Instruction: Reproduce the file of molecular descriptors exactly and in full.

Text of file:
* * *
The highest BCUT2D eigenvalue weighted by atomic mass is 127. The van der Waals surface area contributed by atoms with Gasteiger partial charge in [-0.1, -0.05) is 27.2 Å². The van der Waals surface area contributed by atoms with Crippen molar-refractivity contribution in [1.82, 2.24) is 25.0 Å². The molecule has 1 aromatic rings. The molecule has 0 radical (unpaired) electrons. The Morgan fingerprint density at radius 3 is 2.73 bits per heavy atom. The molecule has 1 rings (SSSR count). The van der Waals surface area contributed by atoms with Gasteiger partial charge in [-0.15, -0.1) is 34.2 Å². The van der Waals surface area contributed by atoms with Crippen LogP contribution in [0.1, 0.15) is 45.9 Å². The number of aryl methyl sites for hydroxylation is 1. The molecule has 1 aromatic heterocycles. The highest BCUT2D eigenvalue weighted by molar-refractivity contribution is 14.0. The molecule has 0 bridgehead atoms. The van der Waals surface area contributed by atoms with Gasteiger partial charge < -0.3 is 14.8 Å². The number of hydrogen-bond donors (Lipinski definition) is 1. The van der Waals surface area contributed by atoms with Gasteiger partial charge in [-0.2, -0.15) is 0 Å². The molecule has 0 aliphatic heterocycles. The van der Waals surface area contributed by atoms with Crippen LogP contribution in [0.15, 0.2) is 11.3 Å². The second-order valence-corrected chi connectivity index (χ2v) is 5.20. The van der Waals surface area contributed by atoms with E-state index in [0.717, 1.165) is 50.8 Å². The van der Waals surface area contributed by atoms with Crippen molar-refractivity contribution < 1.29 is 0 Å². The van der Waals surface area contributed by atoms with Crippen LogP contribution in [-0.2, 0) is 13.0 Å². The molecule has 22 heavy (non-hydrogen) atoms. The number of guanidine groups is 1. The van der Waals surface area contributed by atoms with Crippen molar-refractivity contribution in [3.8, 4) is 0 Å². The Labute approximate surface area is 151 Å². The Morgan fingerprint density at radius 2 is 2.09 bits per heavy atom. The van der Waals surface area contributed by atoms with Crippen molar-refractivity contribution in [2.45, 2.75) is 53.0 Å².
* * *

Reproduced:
The highest BCUT2D eigenvalue weighted by atomic mass is 127. The van der Waals surface area contributed by atoms with Gasteiger partial charge in [-0.1, -0.05) is 27.2 Å². The van der Waals surface area contributed by atoms with Crippen molar-refractivity contribution in [1.82, 2.24) is 25.0 Å². The molecule has 1 aromatic rings. The molecule has 0 radical (unpaired) electrons. The Morgan fingerprint density at radius 3 is 2.73 bits per heavy atom. The molecule has 1 rings (SSSR count). The van der Waals surface area contributed by atoms with Gasteiger partial charge in [-0.15, -0.1) is 34.2 Å². The van der Waals surface area contributed by atoms with Crippen LogP contribution in [0.1, 0.15) is 45.9 Å². The number of aryl methyl sites for hydroxylation is 1. The molecule has 1 aromatic heterocycles. The highest BCUT2D eigenvalue weighted by molar-refractivity contribution is 14.0. The molecule has 0 bridgehead atoms. The van der Waals surface area contributed by atoms with Gasteiger partial charge < -0.3 is 14.8 Å². The number of hydrogen-bond donors (Lipinski definition) is 1. The van der Waals surface area contributed by atoms with Gasteiger partial charge in [-0.2, -0.15) is 0 Å². The molecule has 0 aliphatic heterocycles. The van der Waals surface area contributed by atoms with Crippen LogP contribution in [0.15, 0.2) is 11.3 Å². The second-order valence-corrected chi connectivity index (χ2v) is 5.20. The van der Waals surface area contributed by atoms with E-state index in [0.717, 1.165) is 50.8 Å². The van der Waals surface area contributed by atoms with Crippen molar-refractivity contribution < 1.29 is 0 Å². The van der Waals surface area contributed by atoms with Crippen LogP contribution in [-0.2, 0) is 13.0 Å². The molecule has 22 heavy (non-hydrogen) atoms. The number of guanidine groups is 1. The van der Waals surface area contributed by atoms with Crippen molar-refractivity contribution in [3.8, 4) is 0 Å². The Labute approximate surface area is 151 Å². The Morgan fingerprint density at radius 2 is 2.09 bits per heavy atom. The van der Waals surface area contributed by atoms with Crippen molar-refractivity contribution in [2.45, 2.75) is 53.0 Å².